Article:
Caryll Houselander

When I was a novice in the IHM community, I was introduced to a book entitled The Reed of God by an author with whom I was unfamiliar. Her name is Caryll Houselander. I learned over the years that Houselander was also an art therapist, illustrator, wood carver, visionary, and healer. She was born in 1901 in Bath, England and lived through two world wars. She was baptized but left the Catholic Church at age 16 only to return later after years of exploring other religious traditions. Like Etty Hillesum, Houselander had a difficult childhood. She was a natural introvert who was often anxious. She experienced the hardships caused by the wars, often had panic attacks, and probably suffered from PTSD due to the bombings of London in WWII. Some call her a divine eccentric. 

Houselander’s first two visions took place when she was young, and they both involve her “seeing” Christ suffering in another person. Throughout her life Caryll experienced a heightened intuitive sense and could discern when others needed to be healed. She would write, “To try to avoid suffering is useless, for the seed of it is in the human heart.” Her mystical call was to bring divine love into the world. “Divine love is to be lived at home, at work, in any place, any circumstances. Through our natural human relationships, through the people we know and the neighbors we see.” Houselander’s vulnerability facilitated her healing abilities and her writing. This gift impacted her greatly when she was at liturgy. She believed the liturgy expresses every passion, emotion, and experience of the human heart.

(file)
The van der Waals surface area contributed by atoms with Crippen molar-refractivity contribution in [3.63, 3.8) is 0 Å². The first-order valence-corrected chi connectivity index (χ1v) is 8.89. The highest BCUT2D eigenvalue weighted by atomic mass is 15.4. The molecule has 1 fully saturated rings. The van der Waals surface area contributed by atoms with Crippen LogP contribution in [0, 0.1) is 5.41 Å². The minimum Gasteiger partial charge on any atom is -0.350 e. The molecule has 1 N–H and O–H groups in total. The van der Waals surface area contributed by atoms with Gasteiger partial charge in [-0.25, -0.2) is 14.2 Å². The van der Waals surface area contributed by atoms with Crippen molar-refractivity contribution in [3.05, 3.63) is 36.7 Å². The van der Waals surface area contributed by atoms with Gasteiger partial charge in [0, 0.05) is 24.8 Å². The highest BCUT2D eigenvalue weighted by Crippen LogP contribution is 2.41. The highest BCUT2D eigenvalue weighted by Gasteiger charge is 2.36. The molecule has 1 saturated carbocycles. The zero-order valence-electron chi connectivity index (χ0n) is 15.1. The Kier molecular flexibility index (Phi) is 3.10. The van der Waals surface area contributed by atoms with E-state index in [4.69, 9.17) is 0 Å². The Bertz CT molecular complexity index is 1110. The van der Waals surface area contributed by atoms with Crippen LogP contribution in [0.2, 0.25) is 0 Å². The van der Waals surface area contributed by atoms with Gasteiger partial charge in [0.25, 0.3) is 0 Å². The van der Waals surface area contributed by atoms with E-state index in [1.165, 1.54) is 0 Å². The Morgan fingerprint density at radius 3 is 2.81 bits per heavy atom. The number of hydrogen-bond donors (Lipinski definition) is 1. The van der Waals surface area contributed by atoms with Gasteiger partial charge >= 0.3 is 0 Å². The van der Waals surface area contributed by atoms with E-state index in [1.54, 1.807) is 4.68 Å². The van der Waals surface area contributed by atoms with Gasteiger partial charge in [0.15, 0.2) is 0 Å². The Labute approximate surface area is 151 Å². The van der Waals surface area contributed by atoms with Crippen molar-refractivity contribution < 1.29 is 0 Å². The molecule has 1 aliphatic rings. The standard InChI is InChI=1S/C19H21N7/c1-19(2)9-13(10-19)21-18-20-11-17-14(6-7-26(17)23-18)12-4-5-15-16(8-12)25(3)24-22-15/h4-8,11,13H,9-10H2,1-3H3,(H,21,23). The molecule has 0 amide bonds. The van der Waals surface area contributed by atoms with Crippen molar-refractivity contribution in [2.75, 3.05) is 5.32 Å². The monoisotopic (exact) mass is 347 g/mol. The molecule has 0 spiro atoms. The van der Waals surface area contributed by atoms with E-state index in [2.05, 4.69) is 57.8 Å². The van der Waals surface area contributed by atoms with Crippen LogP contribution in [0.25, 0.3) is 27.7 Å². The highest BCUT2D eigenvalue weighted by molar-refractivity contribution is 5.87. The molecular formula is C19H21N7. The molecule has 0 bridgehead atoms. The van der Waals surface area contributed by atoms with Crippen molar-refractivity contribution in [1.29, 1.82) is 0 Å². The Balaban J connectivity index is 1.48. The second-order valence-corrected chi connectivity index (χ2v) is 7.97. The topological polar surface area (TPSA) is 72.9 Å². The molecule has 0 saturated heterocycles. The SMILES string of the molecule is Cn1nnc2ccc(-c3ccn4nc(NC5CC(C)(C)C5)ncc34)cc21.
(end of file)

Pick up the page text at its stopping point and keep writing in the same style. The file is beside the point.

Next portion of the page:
The third vision Houselander experienced took place on the subway in London. This vision lasted a few days. Much like Thomas Merton who had his vision on the corner of 4th and Walnut Streets in Louisville, Kentucky, Houselander “saw” Christ in everyone on the train. Being able to see this and speak of it to others was one of the mystical gifts she offered to the world. Houselander chose the reed to be a symbol of Mary. She writes, “The reed is the simplest of things, but it must be cut, shaped and pierced before it can utter the shepherd’s song.” In other words, it must become open and vulnerable. It dawns on me that this description of Mary can also be used to describe Houselander’s journey with her God.